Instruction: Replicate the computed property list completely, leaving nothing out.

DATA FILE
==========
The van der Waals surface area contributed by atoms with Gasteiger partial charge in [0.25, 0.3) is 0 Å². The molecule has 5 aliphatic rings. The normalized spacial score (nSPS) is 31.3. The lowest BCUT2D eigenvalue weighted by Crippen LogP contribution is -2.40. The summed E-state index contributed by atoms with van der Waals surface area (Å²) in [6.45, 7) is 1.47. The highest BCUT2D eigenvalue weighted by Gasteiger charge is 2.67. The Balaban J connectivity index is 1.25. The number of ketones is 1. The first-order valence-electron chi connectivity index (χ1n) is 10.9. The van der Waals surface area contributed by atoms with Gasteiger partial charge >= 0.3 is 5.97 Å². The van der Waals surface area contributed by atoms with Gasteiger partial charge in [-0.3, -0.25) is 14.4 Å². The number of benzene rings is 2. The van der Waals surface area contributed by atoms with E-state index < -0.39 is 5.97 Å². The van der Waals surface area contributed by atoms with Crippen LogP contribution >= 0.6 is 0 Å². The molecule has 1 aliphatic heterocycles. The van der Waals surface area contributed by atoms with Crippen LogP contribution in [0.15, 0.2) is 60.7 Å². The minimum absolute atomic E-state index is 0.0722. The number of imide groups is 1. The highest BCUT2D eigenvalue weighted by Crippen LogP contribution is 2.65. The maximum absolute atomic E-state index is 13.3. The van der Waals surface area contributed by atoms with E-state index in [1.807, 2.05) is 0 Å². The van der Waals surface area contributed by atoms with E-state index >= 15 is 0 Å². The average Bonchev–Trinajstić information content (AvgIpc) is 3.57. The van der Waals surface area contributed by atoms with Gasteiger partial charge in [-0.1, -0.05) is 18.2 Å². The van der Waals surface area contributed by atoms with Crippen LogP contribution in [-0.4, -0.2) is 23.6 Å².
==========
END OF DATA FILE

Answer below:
The van der Waals surface area contributed by atoms with Gasteiger partial charge in [0.25, 0.3) is 0 Å². The molecule has 5 aliphatic rings. The normalized spacial score (nSPS) is 31.3. The lowest BCUT2D eigenvalue weighted by Crippen LogP contribution is -2.40. The summed E-state index contributed by atoms with van der Waals surface area (Å²) in [6.45, 7) is 1.47. The highest BCUT2D eigenvalue weighted by Gasteiger charge is 2.67. The Balaban J connectivity index is 1.25. The number of ketones is 1. The first-order valence-electron chi connectivity index (χ1n) is 10.9. The van der Waals surface area contributed by atoms with Gasteiger partial charge >= 0.3 is 5.97 Å². The van der Waals surface area contributed by atoms with Gasteiger partial charge in [-0.3, -0.25) is 14.4 Å². The number of benzene rings is 2. The van der Waals surface area contributed by atoms with E-state index < -0.39 is 5.97 Å². The van der Waals surface area contributed by atoms with Crippen LogP contribution >= 0.6 is 0 Å². The molecule has 1 aliphatic heterocycles. The van der Waals surface area contributed by atoms with Crippen LogP contribution in [0.15, 0.2) is 60.7 Å². The minimum absolute atomic E-state index is 0.0722. The number of imide groups is 1. The highest BCUT2D eigenvalue weighted by Crippen LogP contribution is 2.65. The maximum absolute atomic E-state index is 13.3. The van der Waals surface area contributed by atoms with E-state index in [1.807, 2.05) is 0 Å². The van der Waals surface area contributed by atoms with E-state index >= 15 is 0 Å². The average Bonchev–Trinajstić information content (AvgIpc) is 3.57. The van der Waals surface area contributed by atoms with Gasteiger partial charge in [-0.1, -0.05) is 18.2 Å². The van der Waals surface area contributed by atoms with Crippen LogP contribution in [-0.4, -0.2) is 23.6 Å².